1. I am one of the uttermost. One who has done what society has deemed wrong. I used drugs, alcohol and sex. I tried to kill the pain inside me from what I can remember at first. My first recollection of the pain in this world has been with me throughout my life. I thought the list of rules were there to make me not have fun. I almost died more times than fingers and toes. The chances I took and sometimes on purpose. I wish I could show what it is I see the best thing to have happened to me

    He said, He promised and He has kept it in my life. My life has never been easy and the pain is a constant reminder of it. Physical and what I experience every time I go by a dead animal or just listen to the news. I had to quit the news a long time ago because it would break my heart so I would sob every morning.

    He whispered in my ear I am not the one who has done this to you and I love you at 15 after I almost died in a car crash and all alone and no special prayer.. I cried and wept uncontrollably as waves of love overwhelmed every part of me. You see He said and in it He promised a love that would never quit and He has kept it for me.

    Now this Sermon on the mount takes on new meaning. Blessed are the for they shall receive me and this is who I am. My joy. my love, my everything. So for me as he teaches it becomes joy to bow before someone and forgive them of anything because I never have to do it alone anymore. Commands are joys, obedience or being in is a joy, prayer is a joy, fasting is a joy and drawing close to the one who never stops loving is ecstasy.

    My testimony on my birthday into this place. He meant everything He said with no wasted breath and has kept me so I could know this much today and holds a promise that will be with me forever. I don’t have to hold Him to it He holds it for me and this is the faith He has taught me through it all. With all the humbleness I can muster on this day…Thank you and I love you. The only thing to add is I look forward to doing love better and I need Your help.

    Oh by the way I need your help and that is not easy for me for I prefer being alone and keeping my distance for I have found people are the ones who hurt me the most. I have need to overcome this. I am sure it will be of testing for me. I wish to see the reflections of a love that never quits.

    • Rick Ro. says:

      Blessings and peace to you today, w.

    • Robert F says:

      It’s said that love is stronger than death; it must also, then, be stronger than loneliness.

      God bless you, w. Happy Birthday.

    • Phil Dickens says:

      Happy Birthday to you w. God’s blessings to you and to all of us who struggle with loneliness.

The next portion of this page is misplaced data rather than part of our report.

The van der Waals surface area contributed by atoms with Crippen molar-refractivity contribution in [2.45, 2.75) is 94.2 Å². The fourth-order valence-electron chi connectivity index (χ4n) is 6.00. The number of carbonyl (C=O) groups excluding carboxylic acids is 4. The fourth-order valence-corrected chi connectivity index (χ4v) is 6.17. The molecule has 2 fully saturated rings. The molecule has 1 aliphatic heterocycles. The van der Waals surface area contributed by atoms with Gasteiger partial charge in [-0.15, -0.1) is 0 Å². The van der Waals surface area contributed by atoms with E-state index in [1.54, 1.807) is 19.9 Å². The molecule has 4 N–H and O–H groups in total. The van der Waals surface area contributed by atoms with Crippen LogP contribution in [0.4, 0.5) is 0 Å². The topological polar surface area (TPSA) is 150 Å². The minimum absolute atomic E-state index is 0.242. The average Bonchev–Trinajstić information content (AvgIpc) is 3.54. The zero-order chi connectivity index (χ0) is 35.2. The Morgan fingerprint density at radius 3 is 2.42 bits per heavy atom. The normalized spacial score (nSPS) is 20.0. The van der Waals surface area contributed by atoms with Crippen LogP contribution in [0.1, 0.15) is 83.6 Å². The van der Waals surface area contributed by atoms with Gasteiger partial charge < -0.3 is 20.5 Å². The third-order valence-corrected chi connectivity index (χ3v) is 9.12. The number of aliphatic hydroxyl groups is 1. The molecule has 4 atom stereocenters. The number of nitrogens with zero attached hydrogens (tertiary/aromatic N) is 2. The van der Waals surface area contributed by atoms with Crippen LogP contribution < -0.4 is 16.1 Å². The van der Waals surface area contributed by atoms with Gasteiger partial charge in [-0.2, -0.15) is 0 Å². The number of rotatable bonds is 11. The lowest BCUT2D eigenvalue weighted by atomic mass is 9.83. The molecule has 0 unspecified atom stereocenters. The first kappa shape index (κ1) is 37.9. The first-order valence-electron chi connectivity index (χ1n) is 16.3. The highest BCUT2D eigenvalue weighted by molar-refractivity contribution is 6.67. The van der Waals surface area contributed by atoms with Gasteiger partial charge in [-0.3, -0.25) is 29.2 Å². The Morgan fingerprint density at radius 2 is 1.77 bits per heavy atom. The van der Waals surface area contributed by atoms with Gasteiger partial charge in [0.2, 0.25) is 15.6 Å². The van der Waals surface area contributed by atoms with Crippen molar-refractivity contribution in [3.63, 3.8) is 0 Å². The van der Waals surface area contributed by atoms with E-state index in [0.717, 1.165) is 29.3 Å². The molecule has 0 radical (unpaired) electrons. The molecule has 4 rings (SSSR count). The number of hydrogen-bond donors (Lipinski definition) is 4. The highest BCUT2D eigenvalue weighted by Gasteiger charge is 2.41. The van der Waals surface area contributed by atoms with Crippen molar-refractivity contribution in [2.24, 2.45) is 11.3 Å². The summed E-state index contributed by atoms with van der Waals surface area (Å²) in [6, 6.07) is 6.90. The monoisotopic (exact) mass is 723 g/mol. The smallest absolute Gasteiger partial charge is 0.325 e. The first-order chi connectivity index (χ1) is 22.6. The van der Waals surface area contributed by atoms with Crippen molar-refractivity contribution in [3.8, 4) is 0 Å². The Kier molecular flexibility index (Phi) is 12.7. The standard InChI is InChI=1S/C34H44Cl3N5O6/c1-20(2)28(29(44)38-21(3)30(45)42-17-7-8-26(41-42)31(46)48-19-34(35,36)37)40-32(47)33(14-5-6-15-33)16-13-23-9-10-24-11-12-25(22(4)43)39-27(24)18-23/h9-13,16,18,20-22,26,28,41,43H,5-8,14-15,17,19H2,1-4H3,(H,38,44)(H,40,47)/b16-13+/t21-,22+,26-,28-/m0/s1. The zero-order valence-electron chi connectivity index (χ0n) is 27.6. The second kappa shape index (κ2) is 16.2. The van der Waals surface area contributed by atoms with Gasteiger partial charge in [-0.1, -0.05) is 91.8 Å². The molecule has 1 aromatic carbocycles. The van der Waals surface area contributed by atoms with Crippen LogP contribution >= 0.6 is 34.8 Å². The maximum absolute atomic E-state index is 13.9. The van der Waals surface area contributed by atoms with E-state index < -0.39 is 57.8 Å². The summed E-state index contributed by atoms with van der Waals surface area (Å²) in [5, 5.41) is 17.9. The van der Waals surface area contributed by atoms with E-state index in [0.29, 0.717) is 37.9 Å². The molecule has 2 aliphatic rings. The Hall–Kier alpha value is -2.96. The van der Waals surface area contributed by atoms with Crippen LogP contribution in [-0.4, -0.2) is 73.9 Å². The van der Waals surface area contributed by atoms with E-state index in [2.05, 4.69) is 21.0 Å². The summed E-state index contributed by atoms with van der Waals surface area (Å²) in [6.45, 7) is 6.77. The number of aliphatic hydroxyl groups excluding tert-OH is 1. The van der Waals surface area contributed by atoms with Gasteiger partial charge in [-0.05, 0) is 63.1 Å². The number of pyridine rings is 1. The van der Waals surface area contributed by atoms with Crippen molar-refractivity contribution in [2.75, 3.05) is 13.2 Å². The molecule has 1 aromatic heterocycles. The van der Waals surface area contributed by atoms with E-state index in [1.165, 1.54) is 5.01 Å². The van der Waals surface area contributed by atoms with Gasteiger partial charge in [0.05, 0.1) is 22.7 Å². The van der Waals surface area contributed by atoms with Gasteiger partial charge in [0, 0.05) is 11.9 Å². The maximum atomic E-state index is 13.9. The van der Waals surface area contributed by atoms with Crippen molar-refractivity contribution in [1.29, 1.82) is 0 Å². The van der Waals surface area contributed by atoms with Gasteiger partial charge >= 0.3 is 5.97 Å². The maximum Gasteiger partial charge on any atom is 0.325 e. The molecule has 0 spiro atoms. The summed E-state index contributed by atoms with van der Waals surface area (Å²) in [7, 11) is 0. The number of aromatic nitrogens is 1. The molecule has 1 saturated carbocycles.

2. Christiane says:

    I was thinking about W’s phrase ‘a love that never quits’ and I recall the self-giving love of a father for his child, and how it was lived out:

    I remembered the news story of a father and a son and how it was with them that one loved the other more than he loved his own life:
    “Thomas S. Vander Woude, 66, died last week while helping his son Joseph, who has Down syndrome, after he fell into a septic tank while working in the yard, police said.
    The tank was eight to 10 feet deep, Steve Vander Woude said.
    His father climbed into the 2-by-2-foot opening, managed to get under Joseph and was pushing him upward to keep his head above the sewage. Initially, Vander Woude was able to keep his own head above the muck, telling a workman who was helping from above, “You pull, I’ll push,” Steve Vander Woude said. But he eventually sank and was later pulled out by rescue workers, who were unable to revive him, Prince William County police said.

    Joseph, 20, was hospitalized last week with pneumonia but was released Saturday and attended the funeral Mass for his father in a wheelchair, connected to an oxygen tank. His family said doctors expect a full recovery.
    A few days after his father’s death, Joseph’s family sat with him in the hospital and explained to him that his father had died. Upon hearing the news, Joseph “sat back . . . he closed his eyes, his chin quivered, and he started crying,” Steve Vander Woude said.
    “I think he understands as much as he can right now.”

    I suppose we are a lot like the boy Joseph . . . Our Lord died so that we could live . . . and we only understand as much as we can right now about this great gift of selfless love . . . but we know this much: to go with trust towards the One Who says ‘Come to Me’ . . . this we can do now, because He has raised us above the muck of our own sins and given us a gift of the breath of life . . . if we cannot trust Him, to whom then shall we go ?